[But a side note on the realities of the rain and the tinkering of the Scamp interior: I love my front dinette. I've only used it sporadically on my shorter trips, but I've eaten more meals here, done more writing on the tabletop, than I ever expected to, and it's just plain brilliant. So many things Dad and I have done in here to make it awesome (I'm particularly fond of the PVC shelving in the closet), but hands-down, tearing out the front couch to build that dinette was the best thing we ever did.]
It was rainy when I got to Grand Pre and set up at the Land of Evangeline Campground, which is less a campground and more an RV park for seasonals. I've stayed in a few of these recently and I've finally figured out why they bug me: they're not for camping. The people who have their campers parked there for the season, it's more like a neighborhood than a campground, houses more than campers, and their lives are mostly lived inside. That means that you don't have people out in their chairs around a campfire (lit or not), you don't have people eating their meals on the picnic tables, you don't run into people in the bathroom. With the exception of the owner of the place in Yarmouth, I didn't talk to a single, solitary person in the three days I was in that campground. And that, I think, is why I miss the provincial parks so much.
|Evangeline Beach, Grand Pre|
I first went to the Blue Beach Fossil Museum and went fossil hunting. I don't understand all the paleontological terms and such (more research necessary, since I retain things better when I read them), but this is one of the earliest fossil sites on the planet, or something. Strictly a Mom and Pop kind of museum, but that's okay. It was blustery, but not raining, so I went down to the beach to look for fossils. I could find fossils of bones and teeth (fairly rare), some plants, some tracks, but mostly I was looking for fossils of ripple marks. Go figure, that's what I wanted. And I found two good ones--one for me, one for my niece. I am totally aiding and abetting her rock collection.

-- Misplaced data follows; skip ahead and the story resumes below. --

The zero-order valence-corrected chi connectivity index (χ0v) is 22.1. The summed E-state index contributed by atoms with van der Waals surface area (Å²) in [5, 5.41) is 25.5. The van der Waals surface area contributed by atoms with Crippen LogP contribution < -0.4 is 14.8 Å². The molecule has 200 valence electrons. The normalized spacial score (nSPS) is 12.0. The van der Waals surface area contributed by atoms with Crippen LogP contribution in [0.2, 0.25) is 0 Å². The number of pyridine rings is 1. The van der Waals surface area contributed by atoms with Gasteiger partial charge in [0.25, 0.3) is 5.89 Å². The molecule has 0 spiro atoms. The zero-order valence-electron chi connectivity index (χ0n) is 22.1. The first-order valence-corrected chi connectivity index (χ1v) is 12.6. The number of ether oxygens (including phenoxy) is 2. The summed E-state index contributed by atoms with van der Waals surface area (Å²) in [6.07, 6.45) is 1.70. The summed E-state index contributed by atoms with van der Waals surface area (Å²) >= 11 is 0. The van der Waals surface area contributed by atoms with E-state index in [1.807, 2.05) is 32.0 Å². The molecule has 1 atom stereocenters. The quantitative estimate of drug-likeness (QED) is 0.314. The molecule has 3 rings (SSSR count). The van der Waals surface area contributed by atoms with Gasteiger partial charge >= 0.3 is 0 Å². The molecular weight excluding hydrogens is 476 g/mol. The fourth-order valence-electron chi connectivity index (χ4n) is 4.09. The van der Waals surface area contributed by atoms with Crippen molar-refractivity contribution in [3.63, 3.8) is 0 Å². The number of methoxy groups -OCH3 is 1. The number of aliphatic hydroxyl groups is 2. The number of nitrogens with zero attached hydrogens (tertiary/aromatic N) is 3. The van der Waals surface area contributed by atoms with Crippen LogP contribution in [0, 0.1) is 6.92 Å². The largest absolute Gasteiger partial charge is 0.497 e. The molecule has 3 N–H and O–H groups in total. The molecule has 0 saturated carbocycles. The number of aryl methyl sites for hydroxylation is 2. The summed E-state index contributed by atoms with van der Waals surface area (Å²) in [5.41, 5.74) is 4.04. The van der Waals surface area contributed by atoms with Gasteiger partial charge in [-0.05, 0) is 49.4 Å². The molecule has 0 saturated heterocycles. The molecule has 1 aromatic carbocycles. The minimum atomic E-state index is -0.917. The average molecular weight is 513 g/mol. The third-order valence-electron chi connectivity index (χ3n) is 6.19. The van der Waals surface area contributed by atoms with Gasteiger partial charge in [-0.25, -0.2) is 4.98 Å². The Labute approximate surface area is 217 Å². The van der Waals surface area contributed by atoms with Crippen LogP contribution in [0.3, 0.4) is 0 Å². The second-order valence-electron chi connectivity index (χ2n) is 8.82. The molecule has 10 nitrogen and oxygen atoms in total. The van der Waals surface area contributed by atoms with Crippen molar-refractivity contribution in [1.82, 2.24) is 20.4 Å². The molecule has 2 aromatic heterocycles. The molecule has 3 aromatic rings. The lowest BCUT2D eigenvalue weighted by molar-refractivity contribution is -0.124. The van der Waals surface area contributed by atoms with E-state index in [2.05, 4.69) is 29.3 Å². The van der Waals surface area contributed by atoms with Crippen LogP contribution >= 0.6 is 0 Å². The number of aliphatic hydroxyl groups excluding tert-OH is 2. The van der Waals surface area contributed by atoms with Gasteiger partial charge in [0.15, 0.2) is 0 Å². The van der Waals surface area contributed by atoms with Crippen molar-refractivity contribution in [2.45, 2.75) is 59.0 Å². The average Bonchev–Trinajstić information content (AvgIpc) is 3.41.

|Fossilized ripple marks at Blue Beach.|
By the time I got back to Grand Pre, the sun was out and I was curious about the wineries, so I went to the one closest to my campground. I sampled their whites (not a big fan of reds) and found out lots about Nova Scotia wines, which grapes are Nova Scotia grapes, what makes their wine unique, the short growing season, etc. And I came home with a few bottles of deliciousness that will be perfect on a summer night. (They were kind enough to give me a box to bring them home in and when I got back to the campsite, I wrapped the bottles in maps I'm no longer using.)
That night, the sun was out--and there was a sun dog! I noticed this as I was walking down to the beach before heading in for the night and as I got closer, there were two guys unpacking kites from their car. It was a glorious night for flying a kite on the mud flats at low tide. The wind was enough to keep the kites up, but not enough to be prohibitive. I overheard one of the guys say to the other, "Best fifteen bucks I ever spent!"
|Flying kites on the Bay of Fundy at sunset|
Next Stop: Grand Pre Historic Site.